La Chablisienne Chablis Premier Cru Cote de Lechet 2014
Critical AcclaimAll Vintages
Chablis, half way between Paris and Beaune, forms the real gateway to Burgundy ’s treasure-house of wines. The vineyards, lying on both sides of the River Serein, cover 6,800 hectares (some 17,000 acres) in 20 villages. Of the 4,700 hectares in production, La Chablisienne alone represents nearly 25% and produces every one of the Chablis appellations.
The production of the whole vineyard reaches 250 000 hectolitres per annum. Chablis is therefore thefirst producer of white wine in Burgundy. The wines are made from a single grape variety, the Chardonnay which finds in the soil of Chablis the matter for its superb fineness.
Our winery groups nearly 300 winegrowers to produce the great white wines of Chablis. These wines reflect the utmost care our winegrowers devote to the cultivation of their vineyards and the commitment our winemakers bring to revealing the heart and soul of the wines. It is this subtle harmony between the grower in the vineyards, the technical advisor and the winemaker which bestows on our wines their much sought-after distinction.
The source of the most racy, light and tactile, yet uniquely complex Chardonnay, Chablis, while considered part of Burgundy, actually reaches far past the most northern stretch of the Côte d’Or proper. Its vineyards cover hillsides surrounding the small village of Chablis about 100 miles north of Dijon, making it actually closer to Champagne than to Burgundy. Champagne and Chablis have a unique soil type in common called Kimmeridgian, which isn’t found anywhere else in the world except southern England. A 180 million year-old geologic formation of decomposed clay and limestone, containing tiny fossilized oyster shells, spans from the Dorset village of Kimmeridge in southern England all the way down through Champagne, and to the soils of Chablis. This soil type produces wines full of structure, austerity, minerality, salinity and finesse.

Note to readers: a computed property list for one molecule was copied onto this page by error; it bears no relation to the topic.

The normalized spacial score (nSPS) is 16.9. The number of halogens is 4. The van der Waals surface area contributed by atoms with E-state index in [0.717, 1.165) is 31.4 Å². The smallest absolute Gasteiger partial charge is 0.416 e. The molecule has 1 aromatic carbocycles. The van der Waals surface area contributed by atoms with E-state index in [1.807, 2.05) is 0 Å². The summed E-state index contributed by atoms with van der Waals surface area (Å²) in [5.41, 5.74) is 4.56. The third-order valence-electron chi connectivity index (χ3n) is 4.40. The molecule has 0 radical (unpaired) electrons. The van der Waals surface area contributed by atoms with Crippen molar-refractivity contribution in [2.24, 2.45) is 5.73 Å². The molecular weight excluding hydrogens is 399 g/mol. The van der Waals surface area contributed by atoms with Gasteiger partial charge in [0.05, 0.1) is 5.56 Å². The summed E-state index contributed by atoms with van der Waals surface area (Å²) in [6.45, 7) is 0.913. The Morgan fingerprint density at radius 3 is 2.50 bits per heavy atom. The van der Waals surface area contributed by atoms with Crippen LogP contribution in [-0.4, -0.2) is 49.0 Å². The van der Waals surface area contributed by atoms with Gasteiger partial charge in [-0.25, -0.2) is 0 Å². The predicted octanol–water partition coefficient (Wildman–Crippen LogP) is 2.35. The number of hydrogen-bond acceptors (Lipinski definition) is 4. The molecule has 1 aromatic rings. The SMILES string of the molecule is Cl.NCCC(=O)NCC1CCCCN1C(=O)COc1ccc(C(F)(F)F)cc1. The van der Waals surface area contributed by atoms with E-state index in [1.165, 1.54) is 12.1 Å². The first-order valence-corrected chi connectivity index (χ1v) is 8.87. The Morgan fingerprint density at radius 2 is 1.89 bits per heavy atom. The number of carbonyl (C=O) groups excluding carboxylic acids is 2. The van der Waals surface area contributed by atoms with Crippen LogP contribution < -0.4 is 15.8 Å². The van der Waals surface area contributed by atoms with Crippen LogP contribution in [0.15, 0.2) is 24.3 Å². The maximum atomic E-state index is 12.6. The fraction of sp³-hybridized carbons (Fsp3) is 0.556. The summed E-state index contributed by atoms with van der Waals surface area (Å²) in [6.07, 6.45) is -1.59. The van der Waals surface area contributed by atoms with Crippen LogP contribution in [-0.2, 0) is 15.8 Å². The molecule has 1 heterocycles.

Chablis Grands Crus vineyards are all located at ideal elevations and exposition on the acclaimed Kimmeridgian soil, an ancient clay-limestone soil that lends intensity and finesse to its wines. The vineyards outside of Grands Crus are Premiers Crus, and outlying from those is Petit Chablis. Chablis Grand Cru, as well as most Premier Cru Chablis, can age for many years.
One of the most popular and versatile white wine grapes, Chardonnay offers a wide range of flavors and styles depending on where it is grown and how it is made. While it tends to flourish in most environments, Chardonnay from its Burgundian homeland produces some of the most remarkable and longest lived examples. California produces both oaky, buttery styles and leaner, European-inspired wines. Somm Secret—The Burgundian subregion of Chablis, while typically using older oak barrels, produces a bright style similar to the unoaked style. Anyone who doesn't like oaky Chardonnay would likely enjoy Chablis.